Recently a diner, who was visiting from out of town, asked me if I was from South Africa . Stumped, I replied “Sorry Sir did you mean Saskatchewan?” “No” he answered, “I said South Africa. I spoke to a local Sooke woman who said that you were from some African country and that you knew all about wine.”
As I mulled our conversation over in my mind, I reflected on my Saskatchewan accent. I realize that I use “Saskatchewanisms” like bunny-hug for hoodie and thongs instead of flip-flops but I doubted that would pass as anything African! Then it dawned on me. The Sooke woman told him that I was a sommelier….not a Somalian!
After the guest and I had a good laugh over the misunderstanding I explained to him that not many people know what a sommelier is let alone what one does. Actually sometimes I am not too sure either so I thought I should shed some light on what we are. The Oxford Companion to Wine (1999, Robinson) explains the word sommelier in the following manner, it is a “widely used French term for a specialist wine waiter or wine steward. The sommelier’s job is to ensure that any wine ordered is served correctly and, ideally, to advise on the individual characteristics of every wine on the establishment’s wine and on food and wine matching.” Sounds pretty straight forward to me, except that there are thousands of wines to learn about and twice that in food and wine combinations. Plus the important factor of each customer’s individual palate and likes and dislikes…but I guess they forgot to mention that part in the wine encyclopedia!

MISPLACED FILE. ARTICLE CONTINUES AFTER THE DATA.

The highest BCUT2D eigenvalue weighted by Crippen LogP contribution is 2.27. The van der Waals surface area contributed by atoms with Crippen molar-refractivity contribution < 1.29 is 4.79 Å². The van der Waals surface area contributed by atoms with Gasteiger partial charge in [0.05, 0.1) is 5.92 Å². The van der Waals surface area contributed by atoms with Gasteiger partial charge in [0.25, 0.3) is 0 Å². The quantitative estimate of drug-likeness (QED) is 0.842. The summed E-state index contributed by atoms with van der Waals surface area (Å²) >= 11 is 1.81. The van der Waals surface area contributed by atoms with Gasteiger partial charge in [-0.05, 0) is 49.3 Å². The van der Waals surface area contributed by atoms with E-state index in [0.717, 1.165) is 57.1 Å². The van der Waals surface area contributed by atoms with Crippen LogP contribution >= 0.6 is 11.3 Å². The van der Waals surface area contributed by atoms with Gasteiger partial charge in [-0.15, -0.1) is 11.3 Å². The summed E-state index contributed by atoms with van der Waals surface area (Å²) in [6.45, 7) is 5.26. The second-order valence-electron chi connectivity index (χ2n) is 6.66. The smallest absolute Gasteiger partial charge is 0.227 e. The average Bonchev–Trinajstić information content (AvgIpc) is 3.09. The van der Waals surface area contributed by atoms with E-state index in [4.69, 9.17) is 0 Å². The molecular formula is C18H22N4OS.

Now obtain your citizenship in “sommelier-landia” one has to take a series of intense wine courses through a accredited wine school, such as the International Sommelier Guild (ISG) or the Wine and Spirits Education Trust (WSET). Both ISG and WSET require that you proceed up through the levels of their program until you reach the last course which is the grueling sommelier diploma. I chose to pursue my studies via ISG and I received my “citizenship” in September 2006 after countless hours of mentally hiking through the wine regions of the world and tasting glass after glass of grape juice. The final diploma course was an extremely in-depth and consuming course that was held each week for a 9 hour class for approximately six to seven months long. The class ended with a bang over two days of intense examinations which included an 8 am, 20 glass wine tasting- which proved to be three of the longest hours of my life. The fact that I was getting a wee bit tipsy by 8:20 am did not help at all! (Yes we did spit the wine while tasting but some of it did infiltrate my system).
In the end it was definitely worth it as it is knowledge that will always be useful in many situations both inside my restaurant and in the outside world. Wines studies are also very interesting route in the world of academia as the student has to use the sense of smell and of taste to aid in learning just as much as his or her brainpower. It takes a while to trust your senses but in the end your senses are so sharp that everyday scents and tastes outside of class are heightened and more enjoyable.
In the years gone by, sommeliers where mostly older men who would normally open your wine for you and then taste before you did it in a little cup they had around their neck, in order to make sure the health and quality of the wine was intact. Sounds a bit stuffy to me. Today we sommeliers come in all ages and genders. Many servers on Vancouver Island are sommeliers or have done some levels of wine training, this is also true for many of the Island’s chefs and those who work in specialty wine stores. So next time you are out dining or wine shopping ask if there is someone with wine training or a sommelier on staff to aid you in your experience, we are an educated bunch on the Island and we are at your service!